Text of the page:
Rabbi David Stav
Rabbi David StavArutz Sheva

Tens of thousands of secular Israeli Jews are scheduled to join in prayer services all around the country, as part of the Tzohar Rabbinic organization's Praying Together on Yom Kippur initiative. The program is designed to provide Israelis who typically shy away from traditional prayer services with a welcoming and comforting environment in which to spend the holiest day in the Jewish year.

Surveys done in the 1990s found that two thirds of Jewish Israelis, including about half of the secular Jews, fast on Yom Kippur. Tzohar believes that many secular Israelis want to go to synagogue on this day but stay home because they feel alienated at established synagogues. As part of its mission to bridge the gap between religious and secular Israelis, the group will be organizing over 200 free explanatory Yom Kippur services in kibbutzim, moshavim and cultural centers across the country this Yom Kippur.

 “Our goal is to help secular Israelis feel less alienated when it comes to religious practice and show them that there are many ways to embrace religion and become spiritually involved with one’s Judaism,” said Rabbi David Stav, Chairman of Tzohar. “We know that despite being classified as secular, this segment of Israeli society often has a burning desire to demonstrate their love for Jewish tradition and we strongly believe that this effort will help them feel closer to their identity as proud Jews.”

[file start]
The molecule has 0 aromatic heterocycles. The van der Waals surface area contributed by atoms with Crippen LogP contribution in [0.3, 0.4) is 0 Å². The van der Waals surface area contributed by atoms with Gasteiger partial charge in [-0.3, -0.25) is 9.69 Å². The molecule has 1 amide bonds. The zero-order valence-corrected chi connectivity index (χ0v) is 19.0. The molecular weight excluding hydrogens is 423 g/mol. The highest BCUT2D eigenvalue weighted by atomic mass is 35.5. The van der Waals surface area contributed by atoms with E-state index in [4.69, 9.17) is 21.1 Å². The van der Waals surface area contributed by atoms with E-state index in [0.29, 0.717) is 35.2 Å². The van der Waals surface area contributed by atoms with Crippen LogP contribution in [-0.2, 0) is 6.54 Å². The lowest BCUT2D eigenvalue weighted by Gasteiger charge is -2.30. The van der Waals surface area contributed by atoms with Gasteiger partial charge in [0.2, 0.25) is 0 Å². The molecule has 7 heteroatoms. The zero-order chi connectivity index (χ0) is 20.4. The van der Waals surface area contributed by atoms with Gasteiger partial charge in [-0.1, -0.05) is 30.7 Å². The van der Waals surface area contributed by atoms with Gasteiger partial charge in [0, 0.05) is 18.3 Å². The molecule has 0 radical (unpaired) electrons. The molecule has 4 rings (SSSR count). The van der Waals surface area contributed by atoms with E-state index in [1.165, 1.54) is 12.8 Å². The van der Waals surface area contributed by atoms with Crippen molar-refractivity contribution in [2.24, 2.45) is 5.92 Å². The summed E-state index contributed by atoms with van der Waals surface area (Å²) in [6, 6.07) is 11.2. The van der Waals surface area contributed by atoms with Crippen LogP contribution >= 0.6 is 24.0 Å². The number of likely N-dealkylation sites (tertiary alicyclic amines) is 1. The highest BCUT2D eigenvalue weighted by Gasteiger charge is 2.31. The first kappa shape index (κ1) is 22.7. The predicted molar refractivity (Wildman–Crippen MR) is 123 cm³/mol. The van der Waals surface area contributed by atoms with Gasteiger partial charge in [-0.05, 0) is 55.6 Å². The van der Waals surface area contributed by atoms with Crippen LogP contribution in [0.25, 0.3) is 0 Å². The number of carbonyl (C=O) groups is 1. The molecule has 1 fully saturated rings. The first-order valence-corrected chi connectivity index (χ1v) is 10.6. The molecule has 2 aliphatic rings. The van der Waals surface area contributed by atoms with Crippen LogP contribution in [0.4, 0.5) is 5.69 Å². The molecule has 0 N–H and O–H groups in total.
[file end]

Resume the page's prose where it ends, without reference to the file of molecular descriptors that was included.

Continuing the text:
Now in its eleventh year, the Praying Together program has expanded annually, reaching more communities and participants than ever before. Participants are provided with a special Yom Kippur prayer book  and a detailed handout explaining the rituals, meaning of the prayers and process (when to stand, when to bow, etc.) that takes place during the day, to ensure it is a meaningful and encompassing experience for all.

“There are many Israelis like me who do not label themselves religious, but are proud Jews,” says Yoav of Moshav Eshtaol near Beit Shemesh. “This welcoming program has been a unifying Jewish experience for me and despite the fact that most people would define me as secular, I look forward to participating again this year.”

Nachman Rosenberg, Executive Vice President for Tzohar said that the success of the Yom Kippur program has led the organization to develop similar initiatives all across the Jewish calendar.  “Our goal is to make Jewish practice into something Israelis of all backgrounds can embrace on their own terms and in a setting where they feel most comfortable,” Rosenberg said.  “If we can accomplish that, then we are confident that the gaps between us all can be slowly narrowed.”

Chabad also holds services for the non observant and religious youth groups send their volunteers to secular kibbutzim and similar places to conduct Yom Kippur services.